The Annotated and Illustrated Double Helix, by James D Watson
The great geneticist’s reissued classic is one of the most successful descriptions of how science is actually done
The Annotated and Illustrated Double Helix
James D Watson
Simon & Schuster
On April 25th, 1953, James Watson and Francis Crick of the Cavendish Laboratory, at Cambridge University, published their proposal of the double helix, a model of the structure of DNA, the chemical of which genes are made. Their discovery ranks with that of natural selection by Darwin and Wallace as the most important in biology. Watson and Crick’s model of DNA explained the chemical basis of heredity and of evolution.
The model showed how the sequence of four chemical units, the bases, arranged in a long but simple, polymeric molecule of DNA, could accommodate the great diversity of genetic information. The bases are the letters of the genetic language. They are arranged in two helical strands as a sequence of so-called base pairs. The model suggested how the sequence might replicate and mutate.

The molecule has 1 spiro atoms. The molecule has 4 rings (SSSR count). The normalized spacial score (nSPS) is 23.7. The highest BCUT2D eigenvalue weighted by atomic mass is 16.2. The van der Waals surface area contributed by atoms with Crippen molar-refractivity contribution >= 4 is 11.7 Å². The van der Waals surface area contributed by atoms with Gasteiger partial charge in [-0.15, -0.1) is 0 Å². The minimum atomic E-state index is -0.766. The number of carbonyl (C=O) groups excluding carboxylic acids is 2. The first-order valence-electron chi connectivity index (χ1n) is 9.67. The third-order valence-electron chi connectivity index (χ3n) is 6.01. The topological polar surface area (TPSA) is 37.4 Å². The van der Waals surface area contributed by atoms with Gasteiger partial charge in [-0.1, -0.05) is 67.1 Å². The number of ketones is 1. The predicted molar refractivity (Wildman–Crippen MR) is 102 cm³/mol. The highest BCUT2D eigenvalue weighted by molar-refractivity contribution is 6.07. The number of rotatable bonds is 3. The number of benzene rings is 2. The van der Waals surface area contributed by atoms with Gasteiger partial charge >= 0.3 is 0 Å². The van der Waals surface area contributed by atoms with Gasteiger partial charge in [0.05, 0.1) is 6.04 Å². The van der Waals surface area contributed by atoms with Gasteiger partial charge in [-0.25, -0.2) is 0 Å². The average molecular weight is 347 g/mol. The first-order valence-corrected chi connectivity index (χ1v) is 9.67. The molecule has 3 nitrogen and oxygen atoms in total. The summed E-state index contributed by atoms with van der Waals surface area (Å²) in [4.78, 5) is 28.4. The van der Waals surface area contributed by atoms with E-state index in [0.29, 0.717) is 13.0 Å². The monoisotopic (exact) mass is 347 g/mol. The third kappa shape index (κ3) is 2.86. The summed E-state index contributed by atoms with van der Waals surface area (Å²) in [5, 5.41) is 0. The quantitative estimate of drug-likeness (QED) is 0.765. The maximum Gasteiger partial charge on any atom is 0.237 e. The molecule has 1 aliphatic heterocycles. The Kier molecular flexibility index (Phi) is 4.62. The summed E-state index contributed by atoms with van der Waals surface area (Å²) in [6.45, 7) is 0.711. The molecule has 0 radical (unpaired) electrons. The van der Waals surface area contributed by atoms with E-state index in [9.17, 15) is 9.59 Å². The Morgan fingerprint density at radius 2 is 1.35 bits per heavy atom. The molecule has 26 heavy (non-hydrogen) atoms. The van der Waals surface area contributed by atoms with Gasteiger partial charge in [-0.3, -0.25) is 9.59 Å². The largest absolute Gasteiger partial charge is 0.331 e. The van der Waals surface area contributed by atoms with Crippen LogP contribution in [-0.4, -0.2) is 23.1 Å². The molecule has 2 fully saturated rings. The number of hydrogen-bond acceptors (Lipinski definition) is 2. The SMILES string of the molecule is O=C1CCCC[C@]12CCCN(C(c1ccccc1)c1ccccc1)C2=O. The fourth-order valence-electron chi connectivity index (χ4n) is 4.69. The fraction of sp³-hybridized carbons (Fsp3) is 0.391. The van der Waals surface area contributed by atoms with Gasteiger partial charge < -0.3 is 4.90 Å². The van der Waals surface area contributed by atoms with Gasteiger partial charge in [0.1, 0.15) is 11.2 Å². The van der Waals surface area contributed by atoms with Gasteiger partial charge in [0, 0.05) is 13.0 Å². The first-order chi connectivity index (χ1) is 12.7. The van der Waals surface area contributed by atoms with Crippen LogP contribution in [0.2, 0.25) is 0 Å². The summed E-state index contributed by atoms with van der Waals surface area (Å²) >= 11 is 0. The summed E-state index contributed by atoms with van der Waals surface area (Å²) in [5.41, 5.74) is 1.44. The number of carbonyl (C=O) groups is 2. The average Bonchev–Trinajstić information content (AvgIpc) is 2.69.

The double helix corresponded to the aperiodic crystal imagined by Erwin Schrödinger in his lectures in the physics theatre at Trinity College Dublin in 1943, entitled What I s Life? Watson and Crick sent a copy of their paper to him, acknowledging his influence on their interest in the chemical structure of genes.
The model was based on a range of evidence, including X-ray crystallography, produced by Maurice Wilkins and Rosalind Franklin at King’s College London. The Cambridge and King’s groups were competing with each other, but they talked and, sometimes, co-operated. The genetic predictions of the model were proven by the work of Meselson and Stahl on DNA replication and Kornberg on base pairing. Wilkins later went on to produce beautiful X-ray data, confirming the overall model with some modifications. The precise structure was verified by Dickerson in 1980; by then DNA was changing the world.